Tools and Spare Parts

“In the cab of the truck, I keep a STEP 22 Pangolin bag of tools, compressor hoses, and some recovery gear. At the time of this article, I am towing a small enclosed trailer with me while on the road specifically for my dirt bike, but there are a couple of totes for extra truck stuff, like oil changing things, electrical whatnots, etc., in there.

There are days when I feel like such a cheater with my trailer! I picked up a 5- by 8-foot enclosed trailer from Advantage Trailer. The entire purpose was to have a garage on wheels since I have hobbies that I didn’t want to give up while living on the road full-time. Things like the dirt bike, paddleboard, and workout stuff are kept there. It’s been nice to have.”


Vagabond Outdoors Drifter camper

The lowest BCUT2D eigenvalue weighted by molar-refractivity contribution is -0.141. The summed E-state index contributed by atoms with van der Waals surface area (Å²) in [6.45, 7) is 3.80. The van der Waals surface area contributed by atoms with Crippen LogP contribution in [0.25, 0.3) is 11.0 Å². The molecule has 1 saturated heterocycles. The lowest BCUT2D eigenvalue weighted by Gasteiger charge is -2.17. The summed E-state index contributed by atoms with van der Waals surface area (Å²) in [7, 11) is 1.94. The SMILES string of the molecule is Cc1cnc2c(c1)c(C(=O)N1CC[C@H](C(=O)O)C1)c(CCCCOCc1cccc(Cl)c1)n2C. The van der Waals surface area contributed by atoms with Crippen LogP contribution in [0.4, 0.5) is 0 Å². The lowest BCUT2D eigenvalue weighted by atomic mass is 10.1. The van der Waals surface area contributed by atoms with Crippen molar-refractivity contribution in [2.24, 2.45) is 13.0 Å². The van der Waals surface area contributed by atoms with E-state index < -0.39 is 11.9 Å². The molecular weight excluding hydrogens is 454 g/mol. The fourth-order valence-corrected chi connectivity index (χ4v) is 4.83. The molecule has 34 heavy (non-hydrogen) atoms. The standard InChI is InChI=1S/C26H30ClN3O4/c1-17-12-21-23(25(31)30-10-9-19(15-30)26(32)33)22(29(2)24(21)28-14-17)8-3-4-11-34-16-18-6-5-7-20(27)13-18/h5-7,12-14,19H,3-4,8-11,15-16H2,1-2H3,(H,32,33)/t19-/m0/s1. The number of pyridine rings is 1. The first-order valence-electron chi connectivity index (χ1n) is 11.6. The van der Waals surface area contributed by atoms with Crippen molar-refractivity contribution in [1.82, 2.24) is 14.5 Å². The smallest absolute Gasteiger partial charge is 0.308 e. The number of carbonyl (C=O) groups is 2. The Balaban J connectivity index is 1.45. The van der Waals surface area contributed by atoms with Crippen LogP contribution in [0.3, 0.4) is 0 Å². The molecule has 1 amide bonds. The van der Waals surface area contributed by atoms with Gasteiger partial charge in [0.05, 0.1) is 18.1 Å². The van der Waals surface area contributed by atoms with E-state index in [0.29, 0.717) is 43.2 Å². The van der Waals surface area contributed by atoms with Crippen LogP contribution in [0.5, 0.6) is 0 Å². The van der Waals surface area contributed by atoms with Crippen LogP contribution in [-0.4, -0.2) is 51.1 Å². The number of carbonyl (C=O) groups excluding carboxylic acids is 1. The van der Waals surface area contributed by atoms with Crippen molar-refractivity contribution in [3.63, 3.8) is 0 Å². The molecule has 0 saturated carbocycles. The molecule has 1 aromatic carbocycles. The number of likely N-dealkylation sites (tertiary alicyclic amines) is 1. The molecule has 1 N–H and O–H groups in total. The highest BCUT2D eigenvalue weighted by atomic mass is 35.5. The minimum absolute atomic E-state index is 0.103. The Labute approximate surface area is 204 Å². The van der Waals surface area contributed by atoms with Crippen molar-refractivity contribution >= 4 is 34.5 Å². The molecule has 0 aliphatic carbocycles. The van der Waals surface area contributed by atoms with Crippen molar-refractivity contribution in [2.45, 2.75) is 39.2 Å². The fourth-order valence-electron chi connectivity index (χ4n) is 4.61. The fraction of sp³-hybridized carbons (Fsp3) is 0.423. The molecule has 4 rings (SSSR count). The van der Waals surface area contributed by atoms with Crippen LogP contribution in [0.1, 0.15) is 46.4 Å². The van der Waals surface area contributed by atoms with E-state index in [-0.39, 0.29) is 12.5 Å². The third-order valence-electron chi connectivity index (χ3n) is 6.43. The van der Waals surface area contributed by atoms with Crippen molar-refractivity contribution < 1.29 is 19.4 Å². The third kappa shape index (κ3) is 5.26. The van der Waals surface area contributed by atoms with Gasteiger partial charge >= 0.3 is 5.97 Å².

5- by 8-foot enclosed trailer from Advantage Trailer
Coleman stove
Overland Gear Guy Wasatch utensil organizer
Mountain Hatch tailgate insert
Lagun RV table
Step 22 Stingray flat box
54-quart SnoMaster dual-zone fridge/freezer
Five-gallon LifeSaver jerry can
Five-gallon Front Runner water jerry
Standard door-sized magnetic bug screen from Amazon.com (tapered/sewed the sides to fit)
STEP 22 Pangolin tool bag
Two 100-watt Renogy solar panels
Optima Red Top battery
Giandel 1,200-watt sine wave inverter

Follow Cristin’s adventures at @badassbrunette on Instagram.

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Ashley Giordano completed a 48,800-kilometer overland journey from Canada to Argentina with her husband, Richard, in their well-loved but antiquated Toyota pickup. On the zig-zag route south, she hiked craggy peaks in the Andes, discovered diverse cultures in 15 different countries, and filled her tummy with spicy ceviche, Baja fish tacos, and Argentinian Malbec. As Senior Editor at Overland Journal, you can usually find Ashley buried in a pile of travel books, poring over maps, or writing about the unsung women of overlanding history. @desktoglory_ash